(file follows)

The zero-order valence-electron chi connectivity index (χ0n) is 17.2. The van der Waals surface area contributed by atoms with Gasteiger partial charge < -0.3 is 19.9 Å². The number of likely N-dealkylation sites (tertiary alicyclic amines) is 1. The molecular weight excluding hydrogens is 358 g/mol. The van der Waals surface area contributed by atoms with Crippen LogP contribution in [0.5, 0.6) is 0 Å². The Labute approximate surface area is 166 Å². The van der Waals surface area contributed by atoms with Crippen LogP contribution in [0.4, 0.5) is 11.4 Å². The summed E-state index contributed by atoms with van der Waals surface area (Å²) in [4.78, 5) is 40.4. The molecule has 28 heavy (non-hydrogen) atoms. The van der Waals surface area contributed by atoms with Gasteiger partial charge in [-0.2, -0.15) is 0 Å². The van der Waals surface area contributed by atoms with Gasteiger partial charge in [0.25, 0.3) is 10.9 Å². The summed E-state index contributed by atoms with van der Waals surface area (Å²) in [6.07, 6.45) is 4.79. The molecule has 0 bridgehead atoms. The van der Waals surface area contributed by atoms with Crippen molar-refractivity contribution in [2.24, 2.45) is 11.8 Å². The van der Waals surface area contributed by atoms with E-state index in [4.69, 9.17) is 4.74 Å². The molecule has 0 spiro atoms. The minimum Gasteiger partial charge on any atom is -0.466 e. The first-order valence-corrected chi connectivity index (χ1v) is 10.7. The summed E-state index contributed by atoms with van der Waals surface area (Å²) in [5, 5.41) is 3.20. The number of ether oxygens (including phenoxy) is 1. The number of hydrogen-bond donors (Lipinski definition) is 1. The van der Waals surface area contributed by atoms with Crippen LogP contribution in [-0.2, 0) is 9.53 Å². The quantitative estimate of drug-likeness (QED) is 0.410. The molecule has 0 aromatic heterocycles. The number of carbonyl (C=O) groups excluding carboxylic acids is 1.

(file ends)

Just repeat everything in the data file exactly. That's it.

The zero-order valence-electron chi connectivity index (χ0n) is 17.2. The van der Waals surface area contributed by atoms with Gasteiger partial charge < -0.3 is 19.9 Å². The number of likely N-dealkylation sites (tertiary alicyclic amines) is 1. The molecular weight excluding hydrogens is 358 g/mol. The van der Waals surface area contributed by atoms with Crippen LogP contribution in [0.5, 0.6) is 0 Å². The Labute approximate surface area is 166 Å². The van der Waals surface area contributed by atoms with Crippen LogP contribution in [0.4, 0.5) is 11.4 Å². The summed E-state index contributed by atoms with van der Waals surface area (Å²) in [4.78, 5) is 40.4. The molecule has 28 heavy (non-hydrogen) atoms. The van der Waals surface area contributed by atoms with Gasteiger partial charge in [-0.2, -0.15) is 0 Å². The van der Waals surface area contributed by atoms with Gasteiger partial charge in [0.25, 0.3) is 10.9 Å². The summed E-state index contributed by atoms with van der Waals surface area (Å²) in [6.07, 6.45) is 4.79. The molecule has 0 bridgehead atoms. The van der Waals surface area contributed by atoms with Crippen molar-refractivity contribution in [2.24, 2.45) is 11.8 Å². The van der Waals surface area contributed by atoms with E-state index in [4.69, 9.17) is 4.74 Å². The molecule has 0 spiro atoms. The minimum Gasteiger partial charge on any atom is -0.466 e. The first-order valence-corrected chi connectivity index (χ1v) is 10.7. The summed E-state index contributed by atoms with van der Waals surface area (Å²) in [5, 5.41) is 3.20. The number of ether oxygens (including phenoxy) is 1. The number of hydrogen-bond donors (Lipinski definition) is 1. The van der Waals surface area contributed by atoms with Crippen LogP contribution in [-0.2, 0) is 9.53 Å². The quantitative estimate of drug-likeness (QED) is 0.410. The molecule has 0 aromatic heterocycles. The number of carbonyl (C=O) groups excluding carboxylic acids is 1.